I was at a water park earlier this week with my kids, and had an interesting experience waiting in line. The first ride we went on advertised a wait time of 10 minutes. In reality, however, the wait was more like 20 minutes. A few rides later, we were projected to wait for 30 minutes, but got to the front of the line about 10 minutes ahead of schedule. So we experienced the same wait time in both cases, but I swear the latter wait left us in a better mood than the first, even though intellectually, I know that they should feel the same.
If you’ve ever had an experience like this, it turns out that there’s a bunch of research and a whole psychology behind line waiting (check out an interesting NY Times article here).1
It turns out that we like to be pleasantly surprised by a shorter than expected wait. Taken a step further, it seems that the saying “Hope for the best, expect the worst” might actually be a good idea when it comes to performing more optimally on stage. I’m all for positivity and optimism, which are key to facilitating high-level performance, but strategic negativity has its place in preparing ourselves to play up to our potential on stage too.
And no, this has nothing to do with the idea that expecting things to go poorly will stave off disappointment or somehow put less pressure on ourselves. It’s a little more intriguing than that.
I recently spoke with a student (let’s call her Pippa) who utilized a lot of visualization in the weeks leading up to a recent audition. She imagined herself walking into the building, being focused, warming up effectively, walking confidently on stage, nailing her excerpts, and feeling totally calm, relaxed, and in control throughout.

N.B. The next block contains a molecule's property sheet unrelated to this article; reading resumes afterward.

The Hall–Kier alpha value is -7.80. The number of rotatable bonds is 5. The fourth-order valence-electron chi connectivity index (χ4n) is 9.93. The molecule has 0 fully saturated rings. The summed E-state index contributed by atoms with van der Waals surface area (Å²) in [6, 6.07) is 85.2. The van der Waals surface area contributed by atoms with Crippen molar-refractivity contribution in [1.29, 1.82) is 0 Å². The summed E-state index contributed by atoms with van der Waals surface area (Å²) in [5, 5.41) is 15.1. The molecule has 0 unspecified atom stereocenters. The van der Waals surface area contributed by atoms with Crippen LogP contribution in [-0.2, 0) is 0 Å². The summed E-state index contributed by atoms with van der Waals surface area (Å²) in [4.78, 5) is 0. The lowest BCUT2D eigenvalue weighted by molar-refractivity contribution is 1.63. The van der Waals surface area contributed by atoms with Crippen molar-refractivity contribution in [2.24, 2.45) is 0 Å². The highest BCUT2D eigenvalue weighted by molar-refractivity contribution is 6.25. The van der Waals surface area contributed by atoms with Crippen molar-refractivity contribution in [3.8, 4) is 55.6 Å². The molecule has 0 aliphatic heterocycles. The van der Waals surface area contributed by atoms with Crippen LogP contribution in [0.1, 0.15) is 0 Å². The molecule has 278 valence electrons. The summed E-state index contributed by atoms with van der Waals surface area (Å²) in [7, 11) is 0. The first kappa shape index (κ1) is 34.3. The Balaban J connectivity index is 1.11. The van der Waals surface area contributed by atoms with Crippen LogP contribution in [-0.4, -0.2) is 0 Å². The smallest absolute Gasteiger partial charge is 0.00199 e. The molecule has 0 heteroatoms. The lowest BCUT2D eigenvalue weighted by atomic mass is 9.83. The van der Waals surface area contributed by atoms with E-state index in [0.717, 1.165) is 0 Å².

Pippa’s imagery was detailed, vivid, and helped her feel more confident going into the audition, but when she arrived and the adrenaline kicked in, it totally threw her off. It all felt so much different than she imagined it would, and this got into her head, heightening her anxiety as she began worrying about shaking, screwing up, and found it increasingly difficult to regulate her physical and emotional state, stay focused, and trust that she would be able to play up to her abilities when the moment came. The audition wasn’t a disaster, but it was very disappointing, and a far cry from what she was capable of.
She figured that visualization just wasn’t for her, and was looking for a different way to approach her next audition, but we talked about how there was one spectrum of the audition she hadn’t included in her visualization. Can you spot what Pippa missed?
Fear of bonking